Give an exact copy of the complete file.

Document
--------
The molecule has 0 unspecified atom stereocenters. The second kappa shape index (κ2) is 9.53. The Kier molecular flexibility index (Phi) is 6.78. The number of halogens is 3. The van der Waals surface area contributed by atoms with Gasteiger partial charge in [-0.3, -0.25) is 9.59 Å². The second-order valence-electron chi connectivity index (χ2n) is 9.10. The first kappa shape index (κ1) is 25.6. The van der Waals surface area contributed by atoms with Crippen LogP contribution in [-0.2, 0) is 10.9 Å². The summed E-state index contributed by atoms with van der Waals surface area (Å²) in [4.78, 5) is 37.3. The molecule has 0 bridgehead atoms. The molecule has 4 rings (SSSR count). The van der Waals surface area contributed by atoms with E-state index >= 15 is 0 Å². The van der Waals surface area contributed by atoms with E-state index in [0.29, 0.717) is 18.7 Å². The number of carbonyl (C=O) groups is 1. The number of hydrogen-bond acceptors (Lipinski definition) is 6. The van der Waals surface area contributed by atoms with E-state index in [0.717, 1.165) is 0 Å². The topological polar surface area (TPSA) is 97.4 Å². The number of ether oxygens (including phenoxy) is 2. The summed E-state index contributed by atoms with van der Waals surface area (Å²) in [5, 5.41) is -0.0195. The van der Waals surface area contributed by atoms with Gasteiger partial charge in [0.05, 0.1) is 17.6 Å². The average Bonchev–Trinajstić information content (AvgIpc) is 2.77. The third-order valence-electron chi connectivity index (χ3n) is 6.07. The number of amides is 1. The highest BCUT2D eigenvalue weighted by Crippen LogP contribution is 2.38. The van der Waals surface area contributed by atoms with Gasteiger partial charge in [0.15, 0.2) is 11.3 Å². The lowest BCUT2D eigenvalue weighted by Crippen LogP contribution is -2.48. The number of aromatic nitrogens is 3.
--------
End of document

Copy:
The molecule has 0 unspecified atom stereocenters. The second kappa shape index (κ2) is 9.53. The Kier molecular flexibility index (Phi) is 6.78. The number of halogens is 3. The van der Waals surface area contributed by atoms with Gasteiger partial charge in [-0.3, -0.25) is 9.59 Å². The second-order valence-electron chi connectivity index (χ2n) is 9.10. The first kappa shape index (κ1) is 25.6. The van der Waals surface area contributed by atoms with Crippen LogP contribution in [-0.2, 0) is 10.9 Å². The summed E-state index contributed by atoms with van der Waals surface area (Å²) in [4.78, 5) is 37.3. The molecule has 0 bridgehead atoms. The molecule has 4 rings (SSSR count). The van der Waals surface area contributed by atoms with E-state index >= 15 is 0 Å². The van der Waals surface area contributed by atoms with E-state index in [0.29, 0.717) is 18.7 Å². The number of carbonyl (C=O) groups is 1. The number of hydrogen-bond acceptors (Lipinski definition) is 6. The van der Waals surface area contributed by atoms with E-state index in [0.717, 1.165) is 0 Å². The topological polar surface area (TPSA) is 97.4 Å². The number of ether oxygens (including phenoxy) is 2. The summed E-state index contributed by atoms with van der Waals surface area (Å²) in [5, 5.41) is -0.0195. The van der Waals surface area contributed by atoms with Gasteiger partial charge in [0.05, 0.1) is 17.6 Å². The average Bonchev–Trinajstić information content (AvgIpc) is 2.77. The third-order valence-electron chi connectivity index (χ3n) is 6.07. The number of amides is 1. The highest BCUT2D eigenvalue weighted by Crippen LogP contribution is 2.38. The van der Waals surface area contributed by atoms with Gasteiger partial charge in [0.15, 0.2) is 11.3 Å². The lowest BCUT2D eigenvalue weighted by Crippen LogP contribution is -2.48. The number of aromatic nitrogens is 3.